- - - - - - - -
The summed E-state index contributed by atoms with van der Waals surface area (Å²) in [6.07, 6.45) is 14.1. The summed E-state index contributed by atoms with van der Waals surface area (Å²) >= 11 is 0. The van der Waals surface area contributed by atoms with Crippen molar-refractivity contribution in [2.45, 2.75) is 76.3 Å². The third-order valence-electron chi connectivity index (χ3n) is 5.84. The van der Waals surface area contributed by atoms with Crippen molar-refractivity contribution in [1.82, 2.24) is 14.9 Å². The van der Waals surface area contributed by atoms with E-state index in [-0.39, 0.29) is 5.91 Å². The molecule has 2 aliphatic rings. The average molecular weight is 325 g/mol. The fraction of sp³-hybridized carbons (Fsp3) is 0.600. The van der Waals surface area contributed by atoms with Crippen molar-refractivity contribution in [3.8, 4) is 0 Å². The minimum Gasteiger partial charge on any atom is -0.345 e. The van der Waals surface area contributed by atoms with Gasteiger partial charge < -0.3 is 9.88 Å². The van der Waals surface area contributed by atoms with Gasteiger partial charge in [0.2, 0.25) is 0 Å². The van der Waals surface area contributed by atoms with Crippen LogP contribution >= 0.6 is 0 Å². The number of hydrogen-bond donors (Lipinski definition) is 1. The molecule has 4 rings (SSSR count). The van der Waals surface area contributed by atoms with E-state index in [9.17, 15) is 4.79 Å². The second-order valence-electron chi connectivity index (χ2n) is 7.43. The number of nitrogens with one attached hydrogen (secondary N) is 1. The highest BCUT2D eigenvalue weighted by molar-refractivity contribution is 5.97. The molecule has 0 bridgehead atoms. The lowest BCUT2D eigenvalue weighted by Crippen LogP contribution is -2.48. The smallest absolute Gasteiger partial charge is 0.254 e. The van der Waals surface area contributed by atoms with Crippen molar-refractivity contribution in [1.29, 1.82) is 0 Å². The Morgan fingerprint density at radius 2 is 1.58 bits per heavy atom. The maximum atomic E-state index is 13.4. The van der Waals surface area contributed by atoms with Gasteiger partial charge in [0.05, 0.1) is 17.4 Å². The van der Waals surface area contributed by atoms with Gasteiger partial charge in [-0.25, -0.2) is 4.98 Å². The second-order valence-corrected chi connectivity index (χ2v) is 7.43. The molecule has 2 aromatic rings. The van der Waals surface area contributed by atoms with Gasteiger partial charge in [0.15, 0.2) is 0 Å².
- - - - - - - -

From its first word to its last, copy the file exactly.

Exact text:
The summed E-state index contributed by atoms with van der Waals surface area (Å²) in [6.07, 6.45) is 14.1. The summed E-state index contributed by atoms with van der Waals surface area (Å²) >= 11 is 0. The van der Waals surface area contributed by atoms with Crippen molar-refractivity contribution in [2.45, 2.75) is 76.3 Å². The third-order valence-electron chi connectivity index (χ3n) is 5.84. The van der Waals surface area contributed by atoms with Crippen molar-refractivity contribution in [1.82, 2.24) is 14.9 Å². The van der Waals surface area contributed by atoms with E-state index in [-0.39, 0.29) is 5.91 Å². The molecule has 2 aliphatic rings. The average molecular weight is 325 g/mol. The fraction of sp³-hybridized carbons (Fsp3) is 0.600. The van der Waals surface area contributed by atoms with Crippen molar-refractivity contribution in [3.8, 4) is 0 Å². The minimum Gasteiger partial charge on any atom is -0.345 e. The van der Waals surface area contributed by atoms with Gasteiger partial charge < -0.3 is 9.88 Å². The van der Waals surface area contributed by atoms with Gasteiger partial charge in [0.2, 0.25) is 0 Å². The van der Waals surface area contributed by atoms with Crippen LogP contribution >= 0.6 is 0 Å². The number of hydrogen-bond donors (Lipinski definition) is 1. The molecule has 4 rings (SSSR count). The van der Waals surface area contributed by atoms with E-state index in [9.17, 15) is 4.79 Å². The second-order valence-electron chi connectivity index (χ2n) is 7.43. The number of nitrogens with one attached hydrogen (secondary N) is 1. The highest BCUT2D eigenvalue weighted by molar-refractivity contribution is 5.97. The molecule has 0 bridgehead atoms. The lowest BCUT2D eigenvalue weighted by Crippen LogP contribution is -2.48. The smallest absolute Gasteiger partial charge is 0.254 e. The van der Waals surface area contributed by atoms with Crippen molar-refractivity contribution in [1.29, 1.82) is 0 Å². The Morgan fingerprint density at radius 2 is 1.58 bits per heavy atom. The maximum atomic E-state index is 13.4. The van der Waals surface area contributed by atoms with Gasteiger partial charge in [0.05, 0.1) is 17.4 Å². The van der Waals surface area contributed by atoms with Gasteiger partial charge in [-0.25, -0.2) is 4.98 Å². The second-order valence-corrected chi connectivity index (χ2v) is 7.43. The molecule has 2 aromatic rings. The van der Waals surface area contributed by atoms with Gasteiger partial charge in [0.15, 0.2) is 0 Å².